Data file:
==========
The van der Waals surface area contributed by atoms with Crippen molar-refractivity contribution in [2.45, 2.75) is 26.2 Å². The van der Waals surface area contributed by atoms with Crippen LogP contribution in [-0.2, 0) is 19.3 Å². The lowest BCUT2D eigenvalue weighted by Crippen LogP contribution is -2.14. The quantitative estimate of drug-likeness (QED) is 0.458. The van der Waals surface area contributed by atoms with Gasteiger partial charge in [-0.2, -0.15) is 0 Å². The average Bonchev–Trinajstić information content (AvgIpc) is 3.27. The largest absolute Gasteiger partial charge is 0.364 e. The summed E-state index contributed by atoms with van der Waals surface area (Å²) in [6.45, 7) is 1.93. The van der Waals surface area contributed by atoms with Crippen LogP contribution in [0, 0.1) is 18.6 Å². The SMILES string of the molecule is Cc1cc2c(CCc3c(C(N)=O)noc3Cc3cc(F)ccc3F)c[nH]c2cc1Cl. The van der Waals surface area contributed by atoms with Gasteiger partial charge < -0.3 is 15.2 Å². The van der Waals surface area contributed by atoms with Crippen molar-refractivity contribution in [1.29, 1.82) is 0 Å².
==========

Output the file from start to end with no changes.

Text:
The van der Waals surface area contributed by atoms with Crippen molar-refractivity contribution in [2.45, 2.75) is 26.2 Å². The van der Waals surface area contributed by atoms with Crippen LogP contribution in [-0.2, 0) is 19.3 Å². The lowest BCUT2D eigenvalue weighted by Crippen LogP contribution is -2.14. The quantitative estimate of drug-likeness (QED) is 0.458. The van der Waals surface area contributed by atoms with Gasteiger partial charge in [-0.2, -0.15) is 0 Å². The average Bonchev–Trinajstić information content (AvgIpc) is 3.27. The largest absolute Gasteiger partial charge is 0.364 e. The summed E-state index contributed by atoms with van der Waals surface area (Å²) in [6.45, 7) is 1.93. The van der Waals surface area contributed by atoms with Crippen LogP contribution in [0, 0.1) is 18.6 Å². The SMILES string of the molecule is Cc1cc2c(CCc3c(C(N)=O)noc3Cc3cc(F)ccc3F)c[nH]c2cc1Cl. The van der Waals surface area contributed by atoms with Gasteiger partial charge < -0.3 is 15.2 Å². The van der Waals surface area contributed by atoms with Crippen molar-refractivity contribution in [1.29, 1.82) is 0 Å².